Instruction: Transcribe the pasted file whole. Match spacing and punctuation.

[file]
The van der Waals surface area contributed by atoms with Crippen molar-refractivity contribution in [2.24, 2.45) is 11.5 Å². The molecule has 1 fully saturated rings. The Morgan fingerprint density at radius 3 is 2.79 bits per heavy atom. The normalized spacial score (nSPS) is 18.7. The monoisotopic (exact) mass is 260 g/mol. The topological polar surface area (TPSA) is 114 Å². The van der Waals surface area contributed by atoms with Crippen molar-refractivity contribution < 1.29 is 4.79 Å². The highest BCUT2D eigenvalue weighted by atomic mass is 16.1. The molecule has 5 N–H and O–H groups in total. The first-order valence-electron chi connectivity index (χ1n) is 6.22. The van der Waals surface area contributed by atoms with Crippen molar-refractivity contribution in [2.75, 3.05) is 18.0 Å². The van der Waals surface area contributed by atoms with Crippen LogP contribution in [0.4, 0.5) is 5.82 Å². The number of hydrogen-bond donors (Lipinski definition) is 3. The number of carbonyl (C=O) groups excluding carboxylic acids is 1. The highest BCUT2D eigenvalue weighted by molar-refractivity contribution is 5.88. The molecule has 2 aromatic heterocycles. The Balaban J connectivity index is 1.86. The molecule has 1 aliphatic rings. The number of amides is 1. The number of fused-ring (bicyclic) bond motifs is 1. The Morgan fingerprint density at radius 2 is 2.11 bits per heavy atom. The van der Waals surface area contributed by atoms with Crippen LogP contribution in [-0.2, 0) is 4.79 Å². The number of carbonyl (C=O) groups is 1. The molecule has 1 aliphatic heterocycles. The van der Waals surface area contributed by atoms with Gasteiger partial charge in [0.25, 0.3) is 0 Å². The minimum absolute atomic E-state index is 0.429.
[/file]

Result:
The van der Waals surface area contributed by atoms with Crippen molar-refractivity contribution in [2.24, 2.45) is 11.5 Å². The molecule has 1 fully saturated rings. The Morgan fingerprint density at radius 3 is 2.79 bits per heavy atom. The normalized spacial score (nSPS) is 18.7. The monoisotopic (exact) mass is 260 g/mol. The topological polar surface area (TPSA) is 114 Å². The van der Waals surface area contributed by atoms with Crippen molar-refractivity contribution < 1.29 is 4.79 Å². The highest BCUT2D eigenvalue weighted by atomic mass is 16.1. The molecule has 5 N–H and O–H groups in total. The first-order valence-electron chi connectivity index (χ1n) is 6.22. The van der Waals surface area contributed by atoms with Crippen molar-refractivity contribution in [2.75, 3.05) is 18.0 Å². The van der Waals surface area contributed by atoms with Crippen LogP contribution in [0.4, 0.5) is 5.82 Å². The number of hydrogen-bond donors (Lipinski definition) is 3. The number of carbonyl (C=O) groups excluding carboxylic acids is 1. The highest BCUT2D eigenvalue weighted by molar-refractivity contribution is 5.88. The molecule has 2 aromatic heterocycles. The Balaban J connectivity index is 1.86. The molecule has 1 aliphatic rings. The number of amides is 1. The number of fused-ring (bicyclic) bond motifs is 1. The Morgan fingerprint density at radius 2 is 2.11 bits per heavy atom. The van der Waals surface area contributed by atoms with Crippen LogP contribution in [-0.2, 0) is 4.79 Å². The number of carbonyl (C=O) groups is 1. The molecule has 1 aliphatic heterocycles. The van der Waals surface area contributed by atoms with Gasteiger partial charge in [0.25, 0.3) is 0 Å². The minimum absolute atomic E-state index is 0.429.